Thursday 12 December 2019

All grace with frantic paddling below waterline

Candidates: Brody Sweeney and Frances Fitzgerald at the 2007 Fine Gael Ard Fheis. Photo: Tom Burke
Candidates: Brody Sweeney and Frances Fitzgerald at the 2007 Fine Gael Ard Fheis. Photo: Tom Burke
John Downing

John Downing

Frances Fitzgerald is often cited as the one who could come through the middle while other contenders cancel each other out.

Curiously, she is also tipped as a potential Fine Gael leader and Taoiseach in part because of age and gender, two factors often otherwise seen as impediments in a political career.

Approaching her 67th birthday, she is more than 20 years older than the three potential frontrunners - Leo Varadkar, Simon Coveney, and Paschal Donohoe. Choosing from this younger, otherwise all-male, line-up could be seen as a long-term commitment reviving unpleasant memories.

In the recent past the choice of 42-year-old Alan Dukes in 1987, and 43-year-old John Bruton in 1990, presaged a decade of internal strife which cost the party scarce political energy. The push to get each of them out was intensified by their political youth and unlikelihood of an early voluntary exit. An "interim caretaker," a woman who could build consensus, might in part guard against that.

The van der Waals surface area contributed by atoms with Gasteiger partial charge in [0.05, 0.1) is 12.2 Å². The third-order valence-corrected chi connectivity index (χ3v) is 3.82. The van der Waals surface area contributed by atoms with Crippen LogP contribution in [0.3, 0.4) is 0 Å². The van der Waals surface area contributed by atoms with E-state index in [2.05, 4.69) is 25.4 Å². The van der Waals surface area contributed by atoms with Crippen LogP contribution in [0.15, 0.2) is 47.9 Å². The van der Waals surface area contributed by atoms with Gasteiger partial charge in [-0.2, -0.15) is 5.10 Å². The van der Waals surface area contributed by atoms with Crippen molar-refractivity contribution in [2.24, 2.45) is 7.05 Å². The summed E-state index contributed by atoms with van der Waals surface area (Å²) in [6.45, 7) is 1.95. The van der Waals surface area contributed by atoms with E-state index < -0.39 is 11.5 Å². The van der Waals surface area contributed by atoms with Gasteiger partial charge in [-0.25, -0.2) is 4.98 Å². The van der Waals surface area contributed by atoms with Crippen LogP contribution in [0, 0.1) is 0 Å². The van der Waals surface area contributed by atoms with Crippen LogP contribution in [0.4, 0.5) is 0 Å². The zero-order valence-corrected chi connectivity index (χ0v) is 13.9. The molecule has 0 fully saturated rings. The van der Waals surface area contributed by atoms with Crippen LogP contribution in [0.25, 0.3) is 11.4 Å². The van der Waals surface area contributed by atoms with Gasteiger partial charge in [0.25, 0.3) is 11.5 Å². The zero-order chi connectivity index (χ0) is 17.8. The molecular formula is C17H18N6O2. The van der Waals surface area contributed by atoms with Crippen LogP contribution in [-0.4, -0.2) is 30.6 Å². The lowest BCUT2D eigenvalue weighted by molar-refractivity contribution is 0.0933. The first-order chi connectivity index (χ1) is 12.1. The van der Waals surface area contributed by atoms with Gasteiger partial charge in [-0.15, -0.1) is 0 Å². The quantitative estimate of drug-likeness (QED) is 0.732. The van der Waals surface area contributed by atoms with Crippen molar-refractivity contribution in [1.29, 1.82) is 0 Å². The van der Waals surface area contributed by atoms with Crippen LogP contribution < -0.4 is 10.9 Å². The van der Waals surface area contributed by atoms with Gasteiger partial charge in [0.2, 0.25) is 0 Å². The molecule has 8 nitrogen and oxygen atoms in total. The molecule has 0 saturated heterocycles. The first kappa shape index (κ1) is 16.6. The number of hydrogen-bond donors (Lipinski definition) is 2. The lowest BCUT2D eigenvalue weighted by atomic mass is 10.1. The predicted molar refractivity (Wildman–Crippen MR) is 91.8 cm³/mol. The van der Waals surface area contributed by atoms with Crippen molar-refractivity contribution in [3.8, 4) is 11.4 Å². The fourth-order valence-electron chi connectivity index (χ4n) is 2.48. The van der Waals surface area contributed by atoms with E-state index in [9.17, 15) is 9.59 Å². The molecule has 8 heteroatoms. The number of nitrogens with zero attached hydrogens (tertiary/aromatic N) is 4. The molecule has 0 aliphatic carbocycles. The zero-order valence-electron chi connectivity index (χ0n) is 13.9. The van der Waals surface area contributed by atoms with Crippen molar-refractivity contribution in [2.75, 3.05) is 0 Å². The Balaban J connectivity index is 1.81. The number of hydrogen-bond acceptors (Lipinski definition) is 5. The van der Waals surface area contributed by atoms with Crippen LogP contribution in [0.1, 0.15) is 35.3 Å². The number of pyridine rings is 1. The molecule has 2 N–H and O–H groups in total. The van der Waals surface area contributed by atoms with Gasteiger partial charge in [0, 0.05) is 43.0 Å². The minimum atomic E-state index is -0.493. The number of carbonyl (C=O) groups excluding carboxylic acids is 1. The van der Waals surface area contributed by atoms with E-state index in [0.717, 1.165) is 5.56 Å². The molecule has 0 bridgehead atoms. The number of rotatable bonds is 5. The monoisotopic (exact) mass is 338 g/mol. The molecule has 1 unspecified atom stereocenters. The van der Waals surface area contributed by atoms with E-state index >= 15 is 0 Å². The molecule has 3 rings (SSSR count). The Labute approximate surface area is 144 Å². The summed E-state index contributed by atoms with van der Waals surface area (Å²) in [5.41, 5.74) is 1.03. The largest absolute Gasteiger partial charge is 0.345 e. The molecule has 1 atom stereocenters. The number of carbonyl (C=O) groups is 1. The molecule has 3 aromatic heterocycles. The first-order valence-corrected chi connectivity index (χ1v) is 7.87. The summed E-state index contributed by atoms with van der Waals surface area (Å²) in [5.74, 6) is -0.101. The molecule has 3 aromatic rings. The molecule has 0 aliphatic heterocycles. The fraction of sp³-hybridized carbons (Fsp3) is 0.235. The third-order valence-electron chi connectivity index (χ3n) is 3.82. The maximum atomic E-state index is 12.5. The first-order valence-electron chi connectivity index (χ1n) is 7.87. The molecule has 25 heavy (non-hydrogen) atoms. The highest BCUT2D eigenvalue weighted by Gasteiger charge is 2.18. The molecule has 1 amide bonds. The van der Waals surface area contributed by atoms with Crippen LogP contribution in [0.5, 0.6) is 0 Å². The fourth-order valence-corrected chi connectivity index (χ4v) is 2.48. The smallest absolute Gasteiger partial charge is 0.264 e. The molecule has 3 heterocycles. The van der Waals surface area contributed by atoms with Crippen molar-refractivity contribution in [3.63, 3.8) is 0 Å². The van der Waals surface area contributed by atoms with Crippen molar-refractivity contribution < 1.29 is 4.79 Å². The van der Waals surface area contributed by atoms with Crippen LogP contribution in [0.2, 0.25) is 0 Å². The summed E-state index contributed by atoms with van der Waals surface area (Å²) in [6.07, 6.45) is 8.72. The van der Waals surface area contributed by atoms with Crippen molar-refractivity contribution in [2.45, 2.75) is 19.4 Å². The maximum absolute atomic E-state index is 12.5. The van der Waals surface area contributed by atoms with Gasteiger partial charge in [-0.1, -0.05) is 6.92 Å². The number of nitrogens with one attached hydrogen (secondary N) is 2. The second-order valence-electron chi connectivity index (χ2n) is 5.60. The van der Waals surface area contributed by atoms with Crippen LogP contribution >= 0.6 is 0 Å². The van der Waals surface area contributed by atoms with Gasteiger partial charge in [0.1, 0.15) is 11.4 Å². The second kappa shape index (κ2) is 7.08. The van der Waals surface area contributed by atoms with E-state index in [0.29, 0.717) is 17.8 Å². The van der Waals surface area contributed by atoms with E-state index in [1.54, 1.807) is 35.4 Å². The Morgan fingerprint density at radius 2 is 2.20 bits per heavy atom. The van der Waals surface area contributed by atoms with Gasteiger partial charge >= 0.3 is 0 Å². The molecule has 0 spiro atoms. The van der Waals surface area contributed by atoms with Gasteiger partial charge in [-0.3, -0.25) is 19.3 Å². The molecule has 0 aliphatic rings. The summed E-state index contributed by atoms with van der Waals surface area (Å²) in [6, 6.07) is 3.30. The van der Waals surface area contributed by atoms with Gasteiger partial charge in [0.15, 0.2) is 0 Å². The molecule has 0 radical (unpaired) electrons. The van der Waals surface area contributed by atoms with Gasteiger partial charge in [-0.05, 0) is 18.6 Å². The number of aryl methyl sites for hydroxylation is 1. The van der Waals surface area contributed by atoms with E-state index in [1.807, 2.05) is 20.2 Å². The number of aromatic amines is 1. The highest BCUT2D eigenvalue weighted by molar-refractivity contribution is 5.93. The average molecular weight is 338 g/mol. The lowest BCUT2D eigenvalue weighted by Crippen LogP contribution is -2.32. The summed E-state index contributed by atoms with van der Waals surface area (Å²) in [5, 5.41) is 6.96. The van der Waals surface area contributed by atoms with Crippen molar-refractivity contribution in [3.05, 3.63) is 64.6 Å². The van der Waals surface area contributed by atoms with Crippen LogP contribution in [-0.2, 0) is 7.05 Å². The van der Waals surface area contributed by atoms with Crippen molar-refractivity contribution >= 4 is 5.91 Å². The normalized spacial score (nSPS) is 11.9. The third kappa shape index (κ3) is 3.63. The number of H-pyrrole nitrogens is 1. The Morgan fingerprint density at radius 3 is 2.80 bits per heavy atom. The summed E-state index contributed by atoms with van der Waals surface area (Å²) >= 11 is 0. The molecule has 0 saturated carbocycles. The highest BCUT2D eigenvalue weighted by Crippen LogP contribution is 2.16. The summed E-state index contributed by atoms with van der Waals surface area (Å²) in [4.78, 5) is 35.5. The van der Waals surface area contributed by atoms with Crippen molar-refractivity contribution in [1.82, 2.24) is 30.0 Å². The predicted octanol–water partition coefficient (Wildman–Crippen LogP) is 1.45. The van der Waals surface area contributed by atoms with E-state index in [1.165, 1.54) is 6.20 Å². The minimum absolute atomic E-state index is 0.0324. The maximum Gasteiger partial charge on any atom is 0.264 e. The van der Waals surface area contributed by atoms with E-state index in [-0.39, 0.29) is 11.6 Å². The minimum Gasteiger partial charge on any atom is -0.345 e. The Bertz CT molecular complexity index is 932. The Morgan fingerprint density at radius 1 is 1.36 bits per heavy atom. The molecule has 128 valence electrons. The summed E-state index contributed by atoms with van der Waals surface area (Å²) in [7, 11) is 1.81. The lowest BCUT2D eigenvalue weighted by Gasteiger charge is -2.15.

There is an intrinsic unfairness attaching to that scenario for Fitzgerald. In fact, the Justice Minister has devoted 25 years to elected politics and many years before that as a campaigner and lobbyist for women's rights.

Remarkably, researching this profile, there was a universal view that she is an able, extremely hard-working, committed and sincere person engaged in public life for the right reasons. There was also a marked absence of dislike for her in all quarters.

"A decent, sensible woman - nice and friendly to people when she meets them," was a common summation. This is not a universal judgment of politicians attaining high office.

Nobody doubted her capacity for hard-work, putting in murderous hours working through the details of each issue she confronts. But there was doubt, considerable doubt at times, about her judgment, especially at times of crisis.

There is also an inability to cite specific examples of this "political windiness" but it was still a widespread judgment.

"She has been compared to a swan. All graceful and gliding above water - but a lot of frantic paddling beneath the waterline," one veteran party person says.

But she is not the only politician - male or female - about whom that could be said.

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